[Anemonella thalictroides (L.) Spach, more...]
Etymology: Thalictrum: from thaliktron, a name used to describe a plant with divided leaves, and a name given to the genus by Dioscorides, the Greek physician and pharmacologist who wrote the Materia Medica, which remained the leading pharmacological text for 16 centuries
Plants: erect, perennial, 4"-8" tall, hairless forb with slender stems; roots a small cluster of tubers
Leaves: basal leaves stalked, 2 times 3-parted with distinct, rounded leaflets, the lobes with teeth toward the tip and several opposite or whorled leaves just below the inflorescence
Flowers: pink to white, 5-10-parted, 1/3"-1 1/4" wide, petal-like sepals; inflorescence a few-flowered, umbel-like cluster; blooms April-May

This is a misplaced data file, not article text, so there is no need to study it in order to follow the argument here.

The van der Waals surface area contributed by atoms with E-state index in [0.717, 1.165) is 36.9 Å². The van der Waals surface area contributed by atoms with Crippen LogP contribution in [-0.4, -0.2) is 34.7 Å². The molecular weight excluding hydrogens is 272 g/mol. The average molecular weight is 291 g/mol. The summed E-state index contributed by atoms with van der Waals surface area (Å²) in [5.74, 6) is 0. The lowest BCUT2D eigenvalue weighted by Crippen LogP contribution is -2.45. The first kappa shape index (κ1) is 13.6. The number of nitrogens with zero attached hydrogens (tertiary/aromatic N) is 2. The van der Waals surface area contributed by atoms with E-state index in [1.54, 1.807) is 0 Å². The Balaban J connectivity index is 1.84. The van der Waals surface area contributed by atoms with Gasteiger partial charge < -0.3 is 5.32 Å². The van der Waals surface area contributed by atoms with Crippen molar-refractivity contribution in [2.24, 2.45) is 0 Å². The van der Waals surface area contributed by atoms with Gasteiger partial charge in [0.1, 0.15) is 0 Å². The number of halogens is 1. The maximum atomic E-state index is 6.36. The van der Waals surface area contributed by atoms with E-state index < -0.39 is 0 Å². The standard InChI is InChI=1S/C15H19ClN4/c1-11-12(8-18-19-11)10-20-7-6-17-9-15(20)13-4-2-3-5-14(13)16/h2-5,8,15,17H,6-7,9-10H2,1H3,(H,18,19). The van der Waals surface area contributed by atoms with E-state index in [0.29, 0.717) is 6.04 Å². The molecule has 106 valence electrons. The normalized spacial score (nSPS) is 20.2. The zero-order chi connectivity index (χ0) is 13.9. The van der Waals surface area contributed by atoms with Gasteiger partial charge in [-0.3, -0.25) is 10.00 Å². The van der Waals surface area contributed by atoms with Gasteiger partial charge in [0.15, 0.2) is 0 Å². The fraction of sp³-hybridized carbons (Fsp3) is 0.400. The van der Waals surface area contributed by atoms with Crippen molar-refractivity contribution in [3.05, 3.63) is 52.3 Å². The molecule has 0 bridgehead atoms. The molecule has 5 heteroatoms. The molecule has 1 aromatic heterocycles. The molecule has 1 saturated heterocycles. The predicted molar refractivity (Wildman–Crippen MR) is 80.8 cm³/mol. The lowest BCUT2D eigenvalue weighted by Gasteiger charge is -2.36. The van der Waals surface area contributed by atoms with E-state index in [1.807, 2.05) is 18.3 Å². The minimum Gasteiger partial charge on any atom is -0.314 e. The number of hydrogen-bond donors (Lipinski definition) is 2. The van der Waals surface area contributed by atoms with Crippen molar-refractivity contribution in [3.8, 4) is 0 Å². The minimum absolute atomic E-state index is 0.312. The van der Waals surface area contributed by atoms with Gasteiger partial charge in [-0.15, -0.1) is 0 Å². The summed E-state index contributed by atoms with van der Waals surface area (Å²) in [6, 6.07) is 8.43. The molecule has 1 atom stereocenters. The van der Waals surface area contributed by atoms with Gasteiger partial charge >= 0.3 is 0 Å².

Fruits: dry seed
Habitat: dry to moist; woods, edges
Hazardous: Careful, this plant is hazardous!
Conservation Status: Native
Flora of North America: Flora of North America Floristic Rating: Coefficient of Conservatism = 7 USDA Plants Database: Federal Distribution and detailed information including photos Dan Tenaglia's The Missouri Flora: Fabulous photographs; detailed descriptions; color and leave arrangement key. David G. Smith's "Delaware Wilflowers": Beautiful photographs; descriptions Southwest School of Botanical Medicine: Britton & Brown Illustrated Flora - 2nd Edition (1913) "An Illustrated Flora of the Northern United States and Canada"